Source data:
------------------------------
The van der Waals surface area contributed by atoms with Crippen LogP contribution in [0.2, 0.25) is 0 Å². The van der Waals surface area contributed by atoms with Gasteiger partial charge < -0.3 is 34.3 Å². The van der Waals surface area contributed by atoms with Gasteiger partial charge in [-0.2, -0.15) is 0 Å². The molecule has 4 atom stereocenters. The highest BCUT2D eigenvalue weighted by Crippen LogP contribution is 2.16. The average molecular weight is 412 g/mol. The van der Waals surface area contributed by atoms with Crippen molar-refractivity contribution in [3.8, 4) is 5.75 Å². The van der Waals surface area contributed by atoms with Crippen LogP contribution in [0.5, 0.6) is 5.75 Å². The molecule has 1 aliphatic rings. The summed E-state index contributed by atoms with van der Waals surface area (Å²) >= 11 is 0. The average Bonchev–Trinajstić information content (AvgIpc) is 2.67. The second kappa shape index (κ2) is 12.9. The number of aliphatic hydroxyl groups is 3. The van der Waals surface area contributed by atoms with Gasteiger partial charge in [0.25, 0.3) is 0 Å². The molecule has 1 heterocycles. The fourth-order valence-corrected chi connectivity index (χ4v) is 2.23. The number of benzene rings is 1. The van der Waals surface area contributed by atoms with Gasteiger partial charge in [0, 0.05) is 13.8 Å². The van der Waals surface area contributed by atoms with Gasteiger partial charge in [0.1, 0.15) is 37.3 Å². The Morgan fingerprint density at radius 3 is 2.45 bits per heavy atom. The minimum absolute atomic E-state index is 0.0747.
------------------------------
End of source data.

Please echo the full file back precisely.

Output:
The van der Waals surface area contributed by atoms with Crippen LogP contribution in [0.2, 0.25) is 0 Å². The van der Waals surface area contributed by atoms with Gasteiger partial charge < -0.3 is 34.3 Å². The van der Waals surface area contributed by atoms with Gasteiger partial charge in [-0.2, -0.15) is 0 Å². The molecule has 4 atom stereocenters. The highest BCUT2D eigenvalue weighted by Crippen LogP contribution is 2.16. The average molecular weight is 412 g/mol. The van der Waals surface area contributed by atoms with Crippen molar-refractivity contribution in [3.8, 4) is 5.75 Å². The van der Waals surface area contributed by atoms with Crippen LogP contribution in [0.5, 0.6) is 5.75 Å². The molecule has 1 aliphatic rings. The summed E-state index contributed by atoms with van der Waals surface area (Å²) >= 11 is 0. The average Bonchev–Trinajstić information content (AvgIpc) is 2.67. The second kappa shape index (κ2) is 12.9. The number of aliphatic hydroxyl groups is 3. The van der Waals surface area contributed by atoms with Gasteiger partial charge in [0.25, 0.3) is 0 Å². The molecule has 1 heterocycles. The fourth-order valence-corrected chi connectivity index (χ4v) is 2.23. The number of benzene rings is 1. The van der Waals surface area contributed by atoms with Gasteiger partial charge in [0, 0.05) is 13.8 Å². The van der Waals surface area contributed by atoms with Gasteiger partial charge in [0.1, 0.15) is 37.3 Å². The Morgan fingerprint density at radius 3 is 2.45 bits per heavy atom. The minimum absolute atomic E-state index is 0.0747.